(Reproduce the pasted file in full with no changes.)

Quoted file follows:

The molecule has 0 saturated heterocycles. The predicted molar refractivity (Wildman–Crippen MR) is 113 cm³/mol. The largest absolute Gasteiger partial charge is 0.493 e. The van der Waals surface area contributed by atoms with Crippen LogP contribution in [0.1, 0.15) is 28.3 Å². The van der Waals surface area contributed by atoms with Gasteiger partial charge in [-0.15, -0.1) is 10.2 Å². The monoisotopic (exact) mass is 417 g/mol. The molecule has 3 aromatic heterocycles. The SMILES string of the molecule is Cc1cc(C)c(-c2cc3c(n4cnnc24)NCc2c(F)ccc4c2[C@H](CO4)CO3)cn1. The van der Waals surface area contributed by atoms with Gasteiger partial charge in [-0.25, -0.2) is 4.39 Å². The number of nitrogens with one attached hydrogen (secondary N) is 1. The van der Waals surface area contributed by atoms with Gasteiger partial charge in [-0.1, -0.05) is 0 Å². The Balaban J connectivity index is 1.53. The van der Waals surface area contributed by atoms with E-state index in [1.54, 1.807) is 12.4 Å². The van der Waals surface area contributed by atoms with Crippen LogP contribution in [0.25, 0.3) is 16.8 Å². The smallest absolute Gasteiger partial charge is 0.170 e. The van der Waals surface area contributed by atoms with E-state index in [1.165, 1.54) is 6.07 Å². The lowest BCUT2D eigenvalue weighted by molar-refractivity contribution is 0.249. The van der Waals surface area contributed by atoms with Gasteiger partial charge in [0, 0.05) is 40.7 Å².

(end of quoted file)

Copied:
The molecule has 0 saturated heterocycles. The predicted molar refractivity (Wildman–Crippen MR) is 113 cm³/mol. The largest absolute Gasteiger partial charge is 0.493 e. The van der Waals surface area contributed by atoms with Crippen LogP contribution in [0.1, 0.15) is 28.3 Å². The van der Waals surface area contributed by atoms with Gasteiger partial charge in [-0.15, -0.1) is 10.2 Å². The monoisotopic (exact) mass is 417 g/mol. The molecule has 3 aromatic heterocycles. The SMILES string of the molecule is Cc1cc(C)c(-c2cc3c(n4cnnc24)NCc2c(F)ccc4c2[C@H](CO4)CO3)cn1. The van der Waals surface area contributed by atoms with Gasteiger partial charge in [-0.25, -0.2) is 4.39 Å². The number of nitrogens with one attached hydrogen (secondary N) is 1. The van der Waals surface area contributed by atoms with Gasteiger partial charge in [-0.1, -0.05) is 0 Å². The Balaban J connectivity index is 1.53. The van der Waals surface area contributed by atoms with E-state index in [1.54, 1.807) is 12.4 Å². The van der Waals surface area contributed by atoms with Crippen LogP contribution in [0.25, 0.3) is 16.8 Å². The smallest absolute Gasteiger partial charge is 0.170 e. The van der Waals surface area contributed by atoms with E-state index in [1.165, 1.54) is 6.07 Å². The lowest BCUT2D eigenvalue weighted by molar-refractivity contribution is 0.249. The van der Waals surface area contributed by atoms with Gasteiger partial charge in [0, 0.05) is 40.7 Å².